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We are witnessing the second space race.

This time it's not a cold-war battle between nations, but a commercial contest between private companies.

And the stakes are about to be raised further with the launch of the Falcon Heavy, the biggest rocket since the mammoth Saturn V that took astronauts to the moon.

For the space industry it's a game-changer.

The maiden flight has all the panache you'd expect from SpaceX and its founder, Tesla boss Elon Musk.

On board is an red electric roadster, complete with a mannequin called Starman in the driver's seat, which will be sent on a trajectory that puts it in orbit around the sun.

Image:Elon Musk's Falcon Heavy will have a red electric roadster on board

Musk has a sense of humour as well as money.

The launch leaves Blue Origin trailing in the new space race.

The spaceflight company started by Amazon boss Jeff Bezos has been shuttling cargo to the International Space Station.

And it hopes to fly crew to the ISS from next year. But for now it's being well beaten.

The third contender in the race is Richard Branson's Virgin Galactic. Forced to redesign its spacecraft after a fatal accident, it's still a long way off commercial flights.

SpaceX has been in the lead for some time.

The Falcon 9 takes off from Cape Canaveral in Florida
Video:The SpaceX Falcon 9 takes off from Florida

The first commercial flight to the ISS, and the first to re-use the first stage of a rocket that had already delivered a payload to orbit.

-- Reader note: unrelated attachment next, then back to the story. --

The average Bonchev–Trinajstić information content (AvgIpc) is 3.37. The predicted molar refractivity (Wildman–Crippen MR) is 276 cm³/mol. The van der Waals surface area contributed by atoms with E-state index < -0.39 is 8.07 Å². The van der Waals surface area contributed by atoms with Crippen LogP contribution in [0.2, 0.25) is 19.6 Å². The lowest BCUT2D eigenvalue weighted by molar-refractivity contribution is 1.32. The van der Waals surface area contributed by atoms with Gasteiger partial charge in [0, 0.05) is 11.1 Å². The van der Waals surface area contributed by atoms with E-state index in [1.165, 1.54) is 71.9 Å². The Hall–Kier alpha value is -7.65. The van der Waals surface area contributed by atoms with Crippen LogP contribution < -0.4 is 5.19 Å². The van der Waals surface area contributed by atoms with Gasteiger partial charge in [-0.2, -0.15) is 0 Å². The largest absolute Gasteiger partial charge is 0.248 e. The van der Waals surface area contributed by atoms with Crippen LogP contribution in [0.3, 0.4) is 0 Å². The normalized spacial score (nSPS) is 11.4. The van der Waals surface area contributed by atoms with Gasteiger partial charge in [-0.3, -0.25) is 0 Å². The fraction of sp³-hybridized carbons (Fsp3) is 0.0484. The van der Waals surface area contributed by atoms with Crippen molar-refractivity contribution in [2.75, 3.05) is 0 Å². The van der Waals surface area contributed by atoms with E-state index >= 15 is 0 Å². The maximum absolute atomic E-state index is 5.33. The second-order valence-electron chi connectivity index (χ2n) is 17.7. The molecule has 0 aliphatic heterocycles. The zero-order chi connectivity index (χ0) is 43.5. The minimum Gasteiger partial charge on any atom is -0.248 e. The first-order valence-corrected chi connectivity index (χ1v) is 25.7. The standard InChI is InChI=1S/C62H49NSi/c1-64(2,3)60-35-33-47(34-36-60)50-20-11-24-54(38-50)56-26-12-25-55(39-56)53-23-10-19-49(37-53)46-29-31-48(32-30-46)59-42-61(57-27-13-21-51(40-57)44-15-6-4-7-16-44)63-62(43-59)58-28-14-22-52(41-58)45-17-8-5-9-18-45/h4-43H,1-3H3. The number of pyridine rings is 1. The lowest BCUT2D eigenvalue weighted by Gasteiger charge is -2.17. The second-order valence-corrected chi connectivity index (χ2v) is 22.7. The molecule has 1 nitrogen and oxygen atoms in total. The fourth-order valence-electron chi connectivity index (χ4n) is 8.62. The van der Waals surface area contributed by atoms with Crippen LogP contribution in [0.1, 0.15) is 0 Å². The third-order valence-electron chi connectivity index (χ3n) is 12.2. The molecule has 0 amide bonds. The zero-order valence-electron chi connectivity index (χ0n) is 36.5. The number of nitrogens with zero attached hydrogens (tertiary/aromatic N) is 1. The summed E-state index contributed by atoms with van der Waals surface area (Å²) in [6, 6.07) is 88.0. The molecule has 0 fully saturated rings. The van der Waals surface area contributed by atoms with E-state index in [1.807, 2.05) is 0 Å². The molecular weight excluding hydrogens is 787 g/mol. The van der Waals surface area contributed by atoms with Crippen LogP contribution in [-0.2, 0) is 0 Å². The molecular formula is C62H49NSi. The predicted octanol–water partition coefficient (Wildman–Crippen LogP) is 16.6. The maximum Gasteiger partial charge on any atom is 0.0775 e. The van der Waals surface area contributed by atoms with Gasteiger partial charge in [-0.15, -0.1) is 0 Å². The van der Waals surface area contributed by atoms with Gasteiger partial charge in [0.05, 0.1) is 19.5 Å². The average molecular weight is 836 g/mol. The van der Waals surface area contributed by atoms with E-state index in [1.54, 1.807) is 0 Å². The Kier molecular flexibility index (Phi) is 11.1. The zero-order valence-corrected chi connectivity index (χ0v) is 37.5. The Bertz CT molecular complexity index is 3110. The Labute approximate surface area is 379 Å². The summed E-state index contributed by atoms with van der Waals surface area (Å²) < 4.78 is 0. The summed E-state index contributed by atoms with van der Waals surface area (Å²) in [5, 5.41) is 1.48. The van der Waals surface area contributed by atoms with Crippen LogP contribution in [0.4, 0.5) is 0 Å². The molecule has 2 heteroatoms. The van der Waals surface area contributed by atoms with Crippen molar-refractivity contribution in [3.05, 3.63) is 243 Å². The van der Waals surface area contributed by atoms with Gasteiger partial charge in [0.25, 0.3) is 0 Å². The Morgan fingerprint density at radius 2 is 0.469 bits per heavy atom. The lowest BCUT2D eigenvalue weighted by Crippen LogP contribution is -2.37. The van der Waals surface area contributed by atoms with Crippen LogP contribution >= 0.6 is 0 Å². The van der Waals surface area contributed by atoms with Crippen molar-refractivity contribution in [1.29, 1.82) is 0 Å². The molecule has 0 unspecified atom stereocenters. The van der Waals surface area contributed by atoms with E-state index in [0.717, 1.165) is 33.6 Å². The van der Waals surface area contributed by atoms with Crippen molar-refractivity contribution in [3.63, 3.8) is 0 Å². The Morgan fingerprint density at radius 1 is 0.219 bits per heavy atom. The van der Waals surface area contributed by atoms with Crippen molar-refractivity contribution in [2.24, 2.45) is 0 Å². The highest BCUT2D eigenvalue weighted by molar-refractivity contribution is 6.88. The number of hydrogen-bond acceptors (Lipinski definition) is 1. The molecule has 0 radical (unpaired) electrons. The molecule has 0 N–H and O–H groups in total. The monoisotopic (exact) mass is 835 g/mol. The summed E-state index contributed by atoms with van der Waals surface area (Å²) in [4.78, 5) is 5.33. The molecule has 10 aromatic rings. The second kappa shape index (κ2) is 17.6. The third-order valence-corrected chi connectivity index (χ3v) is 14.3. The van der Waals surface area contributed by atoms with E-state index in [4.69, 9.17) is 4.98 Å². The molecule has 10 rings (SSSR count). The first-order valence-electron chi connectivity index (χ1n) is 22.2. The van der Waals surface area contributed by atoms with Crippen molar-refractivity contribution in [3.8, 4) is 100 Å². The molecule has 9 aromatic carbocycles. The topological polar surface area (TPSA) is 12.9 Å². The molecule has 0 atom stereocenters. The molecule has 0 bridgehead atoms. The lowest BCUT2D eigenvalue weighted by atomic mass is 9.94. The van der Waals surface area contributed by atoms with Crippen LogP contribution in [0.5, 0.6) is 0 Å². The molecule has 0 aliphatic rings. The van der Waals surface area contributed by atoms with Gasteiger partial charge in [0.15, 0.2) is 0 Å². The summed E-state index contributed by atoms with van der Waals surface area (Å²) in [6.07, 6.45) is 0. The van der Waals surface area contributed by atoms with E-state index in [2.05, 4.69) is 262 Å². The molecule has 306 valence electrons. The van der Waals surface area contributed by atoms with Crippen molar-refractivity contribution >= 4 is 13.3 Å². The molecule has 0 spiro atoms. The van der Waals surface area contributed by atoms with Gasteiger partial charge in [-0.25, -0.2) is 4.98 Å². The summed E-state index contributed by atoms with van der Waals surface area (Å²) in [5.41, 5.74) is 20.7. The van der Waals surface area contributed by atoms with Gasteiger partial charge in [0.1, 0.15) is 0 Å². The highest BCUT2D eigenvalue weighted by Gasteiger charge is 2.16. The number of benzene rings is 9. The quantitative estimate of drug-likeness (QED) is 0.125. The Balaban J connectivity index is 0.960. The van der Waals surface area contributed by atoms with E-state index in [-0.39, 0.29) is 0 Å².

A successful test flight for the Falcon Heavy will see SpaceX chalk up another first: all three cores, with their massive engines, will attempt to touchdown on separate landing pads for use in a future launch.

It's the reusability of the Falcon Heavy that makes it so attractive for commercial flights, keeping the cost of a launch down to a mere $90 million (£64 million).

Video:Musk unveils ambitious SpaceX rocket plans

The next most powerful rocket, the Delta IV Heavy, can put about half as much in orbit for four times the price.

With the money companies save on launching their cargo on a Falcon Heavy they could buy another satellite.

No surprise then that the SpaceX rocket has been booked to launch several large communications satellites and a test payload for US Air Force. More orders will doubtless follow.

But Elon Musk wants to go further. By the end of the year he wants to send two paying passengers around the moon.

More from SpaceX

Competition is leading to innovation. That's what's needed to take humans to Mars.

The space race is picking up speed. And it's getting exciting.

Original Article

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